Controller gives steady sensory feedback to prosthetic arms

April 27 (UPI) — Researchers have developed a prosthetic arm setup that allows the user to feel steady sensation from mild electrical feedback that stimulates nerves.

University of Illinois at Urbana-Champaign team members developed a control algorithm that regulates the current, and it still works even when the electrodes begin to peel off or sweat builds up. Their findings were published this week in the journal Science Robotics.

“We’re giving sensation back to someone who’s lost their hand,” lead study author Aadeel Akhtar, an M.D./Ph.D. student in the neuroscience program at the University of Illinois said in a press release. “The idea is that we no longer want the prosthetic hand to feel like a tool, we want it to feel like an extension of the body.

Akhtar also founded PSYONIC, a startup company that develops low-cost bionic arms, and ultimately hopes to have the control system totally covered by health insurance.

He said a controlled stimulation module would cost much less than the prosthetic itself.

“Commercial prosthetics don’t have good sensory feedback,” Akhtar said. “This is a step toward getting reliable sensory feedback to users of prosthetics.”

Other prosthetic arms have included nerve stimulation with sensors in the fingertips, allowing the user to feel the amount of pressure the arm exerts. The harder the pressure, the stronger the signal.

But these arms haven’t given reliable feedback. The electrodes connected to the skin peel off, giving the user painful shocks. And sweat can block the connection between the electrode and the skins.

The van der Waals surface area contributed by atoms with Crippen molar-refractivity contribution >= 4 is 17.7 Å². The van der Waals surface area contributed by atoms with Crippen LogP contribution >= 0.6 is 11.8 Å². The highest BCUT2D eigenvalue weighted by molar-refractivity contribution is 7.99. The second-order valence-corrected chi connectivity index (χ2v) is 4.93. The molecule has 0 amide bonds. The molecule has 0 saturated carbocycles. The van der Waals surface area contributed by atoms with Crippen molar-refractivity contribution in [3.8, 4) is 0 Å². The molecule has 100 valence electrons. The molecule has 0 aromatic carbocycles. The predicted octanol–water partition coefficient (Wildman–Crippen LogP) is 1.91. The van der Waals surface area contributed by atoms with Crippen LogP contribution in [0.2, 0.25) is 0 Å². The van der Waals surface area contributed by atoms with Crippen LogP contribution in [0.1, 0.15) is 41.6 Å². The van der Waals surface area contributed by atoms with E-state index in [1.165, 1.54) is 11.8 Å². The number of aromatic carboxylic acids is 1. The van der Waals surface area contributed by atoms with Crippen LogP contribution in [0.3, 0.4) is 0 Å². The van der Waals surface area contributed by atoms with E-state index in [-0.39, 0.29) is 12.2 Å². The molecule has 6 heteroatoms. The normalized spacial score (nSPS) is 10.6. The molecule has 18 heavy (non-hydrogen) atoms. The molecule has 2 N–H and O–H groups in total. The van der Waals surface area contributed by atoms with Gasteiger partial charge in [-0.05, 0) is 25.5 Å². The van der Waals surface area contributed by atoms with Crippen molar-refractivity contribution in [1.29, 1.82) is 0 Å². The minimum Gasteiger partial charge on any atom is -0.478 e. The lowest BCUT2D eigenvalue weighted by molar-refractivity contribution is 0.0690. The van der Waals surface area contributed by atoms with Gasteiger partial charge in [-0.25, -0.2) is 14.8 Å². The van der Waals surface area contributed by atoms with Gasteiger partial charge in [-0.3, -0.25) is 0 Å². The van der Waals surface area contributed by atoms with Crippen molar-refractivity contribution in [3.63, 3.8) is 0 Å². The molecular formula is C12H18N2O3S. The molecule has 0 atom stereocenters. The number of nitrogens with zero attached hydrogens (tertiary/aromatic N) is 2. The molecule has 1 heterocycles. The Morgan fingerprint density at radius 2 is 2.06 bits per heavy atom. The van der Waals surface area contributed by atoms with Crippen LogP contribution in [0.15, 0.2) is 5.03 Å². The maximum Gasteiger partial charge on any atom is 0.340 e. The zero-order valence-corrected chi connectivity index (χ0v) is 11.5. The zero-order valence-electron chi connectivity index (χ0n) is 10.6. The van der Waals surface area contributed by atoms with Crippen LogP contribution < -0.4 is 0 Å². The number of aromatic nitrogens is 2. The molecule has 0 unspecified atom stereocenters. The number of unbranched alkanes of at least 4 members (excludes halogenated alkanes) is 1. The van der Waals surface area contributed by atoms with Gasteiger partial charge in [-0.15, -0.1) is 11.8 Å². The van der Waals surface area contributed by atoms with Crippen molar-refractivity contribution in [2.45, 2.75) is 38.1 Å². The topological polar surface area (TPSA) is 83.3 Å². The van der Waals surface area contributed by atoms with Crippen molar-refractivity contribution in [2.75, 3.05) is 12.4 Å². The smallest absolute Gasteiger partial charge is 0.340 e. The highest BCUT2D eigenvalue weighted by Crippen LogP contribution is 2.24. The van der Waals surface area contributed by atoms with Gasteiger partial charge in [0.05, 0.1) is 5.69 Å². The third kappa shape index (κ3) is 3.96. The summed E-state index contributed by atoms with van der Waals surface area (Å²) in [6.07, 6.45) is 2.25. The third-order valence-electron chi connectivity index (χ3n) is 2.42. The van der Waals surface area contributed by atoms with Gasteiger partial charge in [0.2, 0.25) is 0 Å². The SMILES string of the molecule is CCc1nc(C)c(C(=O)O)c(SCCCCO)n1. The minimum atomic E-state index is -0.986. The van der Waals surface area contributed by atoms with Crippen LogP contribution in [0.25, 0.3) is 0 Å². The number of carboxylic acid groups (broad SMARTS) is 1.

“A steady, reliable sensory experience could significantly improve a prosthetic user’s quality of life,” principal investigator Timothy Bretl, an aerospace engineering professor, said.

With the newly developed arm, a controller adjusts the current level by monitoring the situation. It works even when 75 percent of the electrodes are peeled off.

Two volunteers tested the system. Tasks included climbing stairs, hammering a nail into a board and running on an elliptical machine that could cause sweat and a loss of sensation. In addition, some of the electrodes progressively peeled back and forth.

“What we found is that when we didn’t use our controller, the users couldn’t feel the sensation anymore by the end of the activity,” Akhtar said. “However, when we had the control algorithm on, after the activity they said they could still feel the sensation just fine.”

The group wants the device to be so small it fits inside the arm rather than attaching to the outside.

“Once we get a miniaturized stimulator, we plan on doing more patient testing where they can take it home for an extended period of time and we can evaluate how it feels as they perform activities of daily living,” Akhtar said. “We want our users to be able to reliably feel and hold things as delicate as a child’s hand.”

He said the goal is “making a prosthetic hand that becomes an extension of the body rather than just being another tool.”

Researchers at the Cleveland Clinic have developed a prosthetic arm with more natural movement sensation. In tests on volunteers, users can “feel” their palm, back of the hand and even felt each finger, according to researchers.